Shared service organizations are often burdened with unrealistic expectations. Internal customers do not want to accept a drop-off in performance during the migration period, specifically when knowledge transfer and new employee training is taking place, and where an infrastructure may not be mature.
Also, customers commonly demand a performance level that has never been measured or achieved in the legacy organization. An outsourcing company would never agree to delivery on an unproven, unrealistic performance baseline, nor should a captive shared services organization.
It is common for shared services organizations to agree to performance measures that cannot easily be achieved or in which they have no control over. Performance measures are never perfect, but they can be developed in a manner that is fair and that serves the best interests of the service organization and its customers.
We have found that five types of performance measures cover most situations and should be considered for each function delivered by a shared service organization:
- Net cycle time — This measures the time that a work product is within the control of the center. This does not include time that the work product is sent back out for approvals, clarification, additional information or other matters.
- Net quality — This measures controllable quality by considering both the defects of each work request coming into a work cell and measuring the errors created in that work cell.
- Cost or efficiency — Shared service organizations often strive to be market-competitive. In order to measure their relative competitiveness, calculating cost per work unit — for example, the cost to produce an invoice — should be considered.
- Strategic alignment — Process owners often make decisions that they expect shared service centers to execute. It is insightful to understand how effectively a shared service center is carrying out the strategy, as it can have a significant impact on overall performance.
- Value contribution — Measuring the value of back-office functions will help ensure the focus of these groups does not shift completely to other considerations, such as efficiency, at the expense of their purpose.
Declaring that “we are all one culture” and that the shared service centers are treated no differently than other internal groups may not be enough to make it so. Many things are different when work is moved to a remote location, often performed by people with much different backgrounds than their predecessors. Not achieving “cultural alignment” may adversely result in an underperforming shared service organization in the form of low morale, productivity and employee retention.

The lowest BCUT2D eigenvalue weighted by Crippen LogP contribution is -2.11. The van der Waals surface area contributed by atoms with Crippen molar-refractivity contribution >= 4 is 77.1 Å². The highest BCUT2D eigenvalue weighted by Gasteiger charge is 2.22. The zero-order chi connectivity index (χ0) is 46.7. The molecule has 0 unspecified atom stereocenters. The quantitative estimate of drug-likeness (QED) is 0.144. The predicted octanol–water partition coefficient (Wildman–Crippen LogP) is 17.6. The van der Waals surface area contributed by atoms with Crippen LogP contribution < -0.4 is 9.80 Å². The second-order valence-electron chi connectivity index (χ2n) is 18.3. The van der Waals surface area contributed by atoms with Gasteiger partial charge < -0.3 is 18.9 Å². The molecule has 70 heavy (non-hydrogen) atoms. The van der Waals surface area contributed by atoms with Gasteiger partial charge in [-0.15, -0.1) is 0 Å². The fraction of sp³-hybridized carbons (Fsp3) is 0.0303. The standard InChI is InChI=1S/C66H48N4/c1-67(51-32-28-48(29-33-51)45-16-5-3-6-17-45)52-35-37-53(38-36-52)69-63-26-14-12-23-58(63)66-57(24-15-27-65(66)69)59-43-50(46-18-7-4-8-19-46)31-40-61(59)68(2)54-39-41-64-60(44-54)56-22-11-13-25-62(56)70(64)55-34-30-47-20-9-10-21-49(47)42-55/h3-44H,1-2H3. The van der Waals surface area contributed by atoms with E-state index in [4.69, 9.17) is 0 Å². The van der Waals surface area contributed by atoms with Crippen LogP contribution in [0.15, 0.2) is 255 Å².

There is a real business need to understand and address these differences. Then plans should be adopted with the ultimate goal being to attract, retain and motivate all of the people in the shared service organization.
Cross-functional tools and enablers
Back-office operations need infrastructure – a way to accept and route work. They need ways to manage the quality of the requests coming in, and a defined process for handling nonstandard requests. Shared services centers need to be able to collect information that helps them continuously improve, and they need to be efficient and effective with the way they handle data.
Enterprise resource planning (ERP) integration
The most common mistake is not building the necessary infrastructure. Many organizations learn about their infrastructure needs as they march along the maturity curve, implementing point solutions as they go. The result is limited integration with their ERP.
Expanding shared services into new areas
Many companies have expanded their shared services organizations beyond transactional activities, often called “business services,” into more analytical or certification-based functions known as “centers of excellence.” Some companies have even offshored or outsourced large parts of strategic functions such as research and development.
A trend with energy companies today is to move a majority of the activities in functions such as budgeting, planning and analytics or supply chain analytics to a shared services center.
In order to determine which functions or activities to move, the criteria of the work should be analyzed. In general, leadership, entrepreneurial, judgment-based and strategic activities that require significant industry or company-specific skills are not good candidates for centralization.